Un-Decorate Christmas Like a Pro

This has been a great year for decluttering and putting our homes in order, hasn’t it? Or maybe organizing was a great thought, but you never got around to it. There’s still time to feel like you’ve accomplished something of real value in this stay-at-home-as-much-as-possible year by organizing your Christmas decorations! You have to take them down at some point, right? You did put them up, didn’t you?!

Get out the camera

Wait! Before you do anything, take pictures of all those cool, new holiday vignettes you created. You know, that charming tablescape or the hot chocolate bar you set up after reading my October newsletter. Maybe you really like the way you arranged the nativity scene this year. You don’t want to forget any of those special touches. Being in a new home this year, I definitely need to do this to remember what I did.

Christmas Table Setting

Decide on a strategy

Do you like to decorate with the same items in the same rooms each year? Then you should label your storage bins, bags, and boxes by room. If you like more variety and move your decorations around, it’s more efficient to group like items together, such as ornaments, garland, ribbons, lights, etc. At the very least, I suggest marking your inside and outside boxes.

Storage containers

When purchasing new storage bins, think about getting red or green bins, or clear bins with red or green lids, so it’s easy to tell it’s your Christmas decor. Consider where you’re going to keep the bins too. If you have to lug them from the attic or basement, you might want to purchase more small bins, rather than just a few ginormous ones that will be hard to store and heavy.

Protect the breakables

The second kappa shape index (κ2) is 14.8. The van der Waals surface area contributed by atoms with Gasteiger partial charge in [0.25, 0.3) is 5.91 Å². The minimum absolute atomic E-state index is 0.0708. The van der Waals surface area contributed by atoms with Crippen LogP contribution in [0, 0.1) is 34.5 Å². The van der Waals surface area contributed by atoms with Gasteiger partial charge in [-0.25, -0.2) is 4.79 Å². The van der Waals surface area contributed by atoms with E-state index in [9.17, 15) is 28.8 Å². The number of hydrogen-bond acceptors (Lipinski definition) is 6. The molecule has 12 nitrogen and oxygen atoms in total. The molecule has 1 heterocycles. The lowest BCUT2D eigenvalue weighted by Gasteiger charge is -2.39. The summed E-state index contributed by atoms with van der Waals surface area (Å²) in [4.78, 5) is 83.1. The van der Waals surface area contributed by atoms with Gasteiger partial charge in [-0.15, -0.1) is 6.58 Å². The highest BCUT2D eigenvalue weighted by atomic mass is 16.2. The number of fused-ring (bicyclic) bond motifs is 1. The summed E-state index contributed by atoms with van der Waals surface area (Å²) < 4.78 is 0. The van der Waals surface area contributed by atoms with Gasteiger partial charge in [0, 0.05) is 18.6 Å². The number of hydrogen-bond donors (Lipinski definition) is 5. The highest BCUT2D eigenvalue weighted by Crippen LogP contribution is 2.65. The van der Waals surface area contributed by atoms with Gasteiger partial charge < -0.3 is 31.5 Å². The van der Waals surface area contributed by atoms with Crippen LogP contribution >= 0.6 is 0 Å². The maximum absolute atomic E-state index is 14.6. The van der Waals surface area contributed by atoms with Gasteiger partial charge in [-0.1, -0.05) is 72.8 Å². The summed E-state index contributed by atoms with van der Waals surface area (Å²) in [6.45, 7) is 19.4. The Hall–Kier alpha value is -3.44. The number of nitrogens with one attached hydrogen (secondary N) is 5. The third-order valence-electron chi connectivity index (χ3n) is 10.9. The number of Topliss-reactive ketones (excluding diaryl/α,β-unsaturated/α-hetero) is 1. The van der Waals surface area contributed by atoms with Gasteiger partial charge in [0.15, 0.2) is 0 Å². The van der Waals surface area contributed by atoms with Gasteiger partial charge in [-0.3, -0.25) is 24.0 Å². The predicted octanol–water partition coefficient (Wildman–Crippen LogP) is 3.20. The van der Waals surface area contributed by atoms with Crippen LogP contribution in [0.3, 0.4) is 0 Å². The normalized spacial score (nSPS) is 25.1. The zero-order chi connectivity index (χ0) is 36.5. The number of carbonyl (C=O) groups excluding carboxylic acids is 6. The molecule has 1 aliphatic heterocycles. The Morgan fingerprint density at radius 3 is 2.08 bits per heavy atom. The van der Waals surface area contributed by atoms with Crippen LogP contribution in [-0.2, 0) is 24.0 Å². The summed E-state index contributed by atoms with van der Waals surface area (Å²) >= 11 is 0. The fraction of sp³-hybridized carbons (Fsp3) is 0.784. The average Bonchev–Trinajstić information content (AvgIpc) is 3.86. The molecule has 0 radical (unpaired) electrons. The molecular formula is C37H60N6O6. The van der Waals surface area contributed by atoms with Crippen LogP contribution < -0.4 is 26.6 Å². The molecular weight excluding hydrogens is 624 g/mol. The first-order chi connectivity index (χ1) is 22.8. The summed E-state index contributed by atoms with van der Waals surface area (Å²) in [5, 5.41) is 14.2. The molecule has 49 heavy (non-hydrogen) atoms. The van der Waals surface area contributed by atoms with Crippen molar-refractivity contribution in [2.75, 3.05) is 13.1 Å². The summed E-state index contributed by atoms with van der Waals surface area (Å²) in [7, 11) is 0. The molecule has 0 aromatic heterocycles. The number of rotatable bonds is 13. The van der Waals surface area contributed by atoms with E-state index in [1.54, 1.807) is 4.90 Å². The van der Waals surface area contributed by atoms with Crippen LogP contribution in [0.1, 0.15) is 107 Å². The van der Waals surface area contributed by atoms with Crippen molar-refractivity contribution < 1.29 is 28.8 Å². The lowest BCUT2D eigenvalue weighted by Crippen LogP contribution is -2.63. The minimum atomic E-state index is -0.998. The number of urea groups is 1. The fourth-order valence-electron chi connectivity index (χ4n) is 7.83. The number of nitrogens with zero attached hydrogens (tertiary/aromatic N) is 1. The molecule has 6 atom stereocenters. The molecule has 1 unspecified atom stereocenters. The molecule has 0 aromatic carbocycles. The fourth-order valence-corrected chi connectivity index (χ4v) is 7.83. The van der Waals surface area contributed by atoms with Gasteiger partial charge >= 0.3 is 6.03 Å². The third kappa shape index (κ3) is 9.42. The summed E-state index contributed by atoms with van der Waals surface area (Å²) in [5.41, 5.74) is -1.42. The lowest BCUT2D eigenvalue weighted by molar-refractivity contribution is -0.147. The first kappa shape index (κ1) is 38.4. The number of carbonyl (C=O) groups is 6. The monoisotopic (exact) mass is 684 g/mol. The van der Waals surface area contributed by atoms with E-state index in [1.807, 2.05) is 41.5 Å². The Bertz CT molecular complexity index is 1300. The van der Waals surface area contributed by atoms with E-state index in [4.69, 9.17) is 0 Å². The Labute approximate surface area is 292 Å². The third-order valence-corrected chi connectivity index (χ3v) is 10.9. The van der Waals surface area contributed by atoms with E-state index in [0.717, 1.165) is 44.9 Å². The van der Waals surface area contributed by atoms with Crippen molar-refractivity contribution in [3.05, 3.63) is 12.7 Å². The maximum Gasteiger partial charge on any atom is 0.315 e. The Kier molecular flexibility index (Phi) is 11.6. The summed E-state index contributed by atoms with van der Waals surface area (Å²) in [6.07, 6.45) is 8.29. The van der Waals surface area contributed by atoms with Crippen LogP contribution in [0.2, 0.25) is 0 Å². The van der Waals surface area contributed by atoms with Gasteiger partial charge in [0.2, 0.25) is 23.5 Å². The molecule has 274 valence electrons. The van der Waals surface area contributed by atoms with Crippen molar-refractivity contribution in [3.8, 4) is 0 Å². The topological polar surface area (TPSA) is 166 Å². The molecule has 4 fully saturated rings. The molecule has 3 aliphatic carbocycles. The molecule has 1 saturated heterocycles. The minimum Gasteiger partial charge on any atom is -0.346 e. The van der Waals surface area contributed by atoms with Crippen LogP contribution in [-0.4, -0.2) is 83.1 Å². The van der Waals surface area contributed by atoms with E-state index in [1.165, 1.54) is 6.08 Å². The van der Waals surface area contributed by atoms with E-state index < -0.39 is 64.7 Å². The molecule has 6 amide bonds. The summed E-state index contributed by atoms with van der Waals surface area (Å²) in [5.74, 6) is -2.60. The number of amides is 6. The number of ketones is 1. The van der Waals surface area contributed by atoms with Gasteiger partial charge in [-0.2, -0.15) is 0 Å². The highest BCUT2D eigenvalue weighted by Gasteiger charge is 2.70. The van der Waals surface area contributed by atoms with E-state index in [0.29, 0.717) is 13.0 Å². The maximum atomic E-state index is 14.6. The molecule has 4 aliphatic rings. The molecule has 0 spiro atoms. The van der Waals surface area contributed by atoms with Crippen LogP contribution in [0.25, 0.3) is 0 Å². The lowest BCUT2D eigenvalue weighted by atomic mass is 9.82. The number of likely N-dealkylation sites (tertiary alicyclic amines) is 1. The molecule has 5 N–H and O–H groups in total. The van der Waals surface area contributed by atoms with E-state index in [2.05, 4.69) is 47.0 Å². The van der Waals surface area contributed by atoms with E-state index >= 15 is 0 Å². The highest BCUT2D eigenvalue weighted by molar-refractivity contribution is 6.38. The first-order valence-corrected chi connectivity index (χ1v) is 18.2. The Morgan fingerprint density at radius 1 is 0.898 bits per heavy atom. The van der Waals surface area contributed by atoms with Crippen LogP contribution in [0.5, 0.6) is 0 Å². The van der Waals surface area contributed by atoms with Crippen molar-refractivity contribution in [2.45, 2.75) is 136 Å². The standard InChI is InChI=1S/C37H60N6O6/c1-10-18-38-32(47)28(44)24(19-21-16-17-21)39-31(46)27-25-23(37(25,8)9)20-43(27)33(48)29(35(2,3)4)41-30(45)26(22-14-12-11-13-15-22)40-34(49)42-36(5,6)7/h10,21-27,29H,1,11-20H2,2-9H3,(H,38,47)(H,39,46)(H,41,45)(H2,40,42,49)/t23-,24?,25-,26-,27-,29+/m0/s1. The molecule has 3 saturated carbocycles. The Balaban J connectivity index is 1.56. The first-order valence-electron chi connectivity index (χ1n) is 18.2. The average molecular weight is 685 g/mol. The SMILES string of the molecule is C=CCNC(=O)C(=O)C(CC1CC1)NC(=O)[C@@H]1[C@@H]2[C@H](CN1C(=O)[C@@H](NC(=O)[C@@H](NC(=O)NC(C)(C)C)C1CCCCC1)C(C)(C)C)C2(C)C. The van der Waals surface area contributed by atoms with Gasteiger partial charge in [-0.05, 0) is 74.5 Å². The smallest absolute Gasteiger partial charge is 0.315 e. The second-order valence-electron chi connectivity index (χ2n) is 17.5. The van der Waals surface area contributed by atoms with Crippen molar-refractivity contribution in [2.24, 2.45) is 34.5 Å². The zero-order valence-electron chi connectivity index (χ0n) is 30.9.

Nothing is more frustrating than finding your favorite ornament broken at the bottom of the box. There are so many storage boxes with dividers for ornaments on the market, and they’re not expensive. If you already have a bin, it’s easy enough to make the dividers by gluing large plastic cups to a piece of cardboard that will fit inside your bin. Put another piece of cardboard on top. Egg cartons work great for smaller breakables and bulbs. Don’t forget to wrap tissue paper or bubble wrap around those fragile items. Coffee filters will get the job done too.  Don’t throw out all of that tissue paper – that comes in handy for breakables too.

Keep lights untangled

I take it back, tangled lights are worse than broken bulbs. But, it’s an easy to keep that from happening with just a little planning. Wrap your Christmas lights around a notched piece of cardboard, an empty wrapping paper tube, a hangar or even the box your Christmas lights came in. If you have a really long strand, you can roll them up on a cord reel, like an extension cord.

Storing wrapping paper

Those long tubes of wrapping paper really need to be harnessed or they can get in the way, and the paper frays and tears so easily. A laundry hamper or a waste paper basket will give you plenty of room for all your wrapping paper, not just for the Christmas selection. A flat, rectangular plastic storage box that fits under the bed is a great option if you don’t have much room. Or store them in a garment bag and hang them up. Of course, if you want to go really big, you can create a special wrapping station by putting up tension rods and sliding your rolls of paper right onto the rods. Don’t forget to organize your ribbons, scissors, tape and labels nearby in an office supply organizer or even a shower caddy.

I hope some of these ideas have inspired you to tackle the least fun part of Christmas in a more orderly fashion. You’ll probably thank yourself next year when it’s time to pull it all out and start decking the halls again.